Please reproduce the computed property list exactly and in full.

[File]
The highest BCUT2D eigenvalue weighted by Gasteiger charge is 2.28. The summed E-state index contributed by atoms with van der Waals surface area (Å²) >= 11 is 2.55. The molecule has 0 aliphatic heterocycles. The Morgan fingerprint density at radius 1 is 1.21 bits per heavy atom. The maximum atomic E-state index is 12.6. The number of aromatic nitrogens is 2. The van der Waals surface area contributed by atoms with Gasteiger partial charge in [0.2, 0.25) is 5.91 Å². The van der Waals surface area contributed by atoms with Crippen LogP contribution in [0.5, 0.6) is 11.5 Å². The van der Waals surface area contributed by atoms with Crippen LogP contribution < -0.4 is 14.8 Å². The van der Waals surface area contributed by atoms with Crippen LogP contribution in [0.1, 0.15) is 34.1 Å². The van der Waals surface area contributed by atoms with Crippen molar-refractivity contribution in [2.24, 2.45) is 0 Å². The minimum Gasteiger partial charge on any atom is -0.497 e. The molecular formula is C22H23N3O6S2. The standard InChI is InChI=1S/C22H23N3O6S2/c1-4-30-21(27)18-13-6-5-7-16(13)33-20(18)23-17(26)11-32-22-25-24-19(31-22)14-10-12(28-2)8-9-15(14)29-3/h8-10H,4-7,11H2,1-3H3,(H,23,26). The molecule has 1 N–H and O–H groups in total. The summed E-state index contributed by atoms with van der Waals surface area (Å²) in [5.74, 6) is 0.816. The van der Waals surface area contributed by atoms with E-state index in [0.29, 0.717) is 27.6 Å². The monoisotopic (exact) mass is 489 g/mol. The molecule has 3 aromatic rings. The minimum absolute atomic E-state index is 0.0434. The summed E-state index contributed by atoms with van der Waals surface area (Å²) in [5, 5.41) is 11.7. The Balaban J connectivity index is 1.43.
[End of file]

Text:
The highest BCUT2D eigenvalue weighted by Gasteiger charge is 2.28. The summed E-state index contributed by atoms with van der Waals surface area (Å²) >= 11 is 2.55. The molecule has 0 aliphatic heterocycles. The Morgan fingerprint density at radius 1 is 1.21 bits per heavy atom. The maximum atomic E-state index is 12.6. The number of aromatic nitrogens is 2. The van der Waals surface area contributed by atoms with Gasteiger partial charge in [0.2, 0.25) is 5.91 Å². The van der Waals surface area contributed by atoms with Crippen LogP contribution in [0.5, 0.6) is 11.5 Å². The van der Waals surface area contributed by atoms with Crippen LogP contribution < -0.4 is 14.8 Å². The van der Waals surface area contributed by atoms with Crippen LogP contribution in [0.1, 0.15) is 34.1 Å². The van der Waals surface area contributed by atoms with Crippen molar-refractivity contribution in [2.24, 2.45) is 0 Å². The minimum Gasteiger partial charge on any atom is -0.497 e. The molecular formula is C22H23N3O6S2. The standard InChI is InChI=1S/C22H23N3O6S2/c1-4-30-21(27)18-13-6-5-7-16(13)33-20(18)23-17(26)11-32-22-25-24-19(31-22)14-10-12(28-2)8-9-15(14)29-3/h8-10H,4-7,11H2,1-3H3,(H,23,26). The molecule has 1 N–H and O–H groups in total. The summed E-state index contributed by atoms with van der Waals surface area (Å²) in [5.74, 6) is 0.816. The van der Waals surface area contributed by atoms with E-state index in [0.29, 0.717) is 27.6 Å². The monoisotopic (exact) mass is 489 g/mol. The molecule has 3 aromatic rings. The minimum absolute atomic E-state index is 0.0434. The summed E-state index contributed by atoms with van der Waals surface area (Å²) in [5, 5.41) is 11.7. The Balaban J connectivity index is 1.43.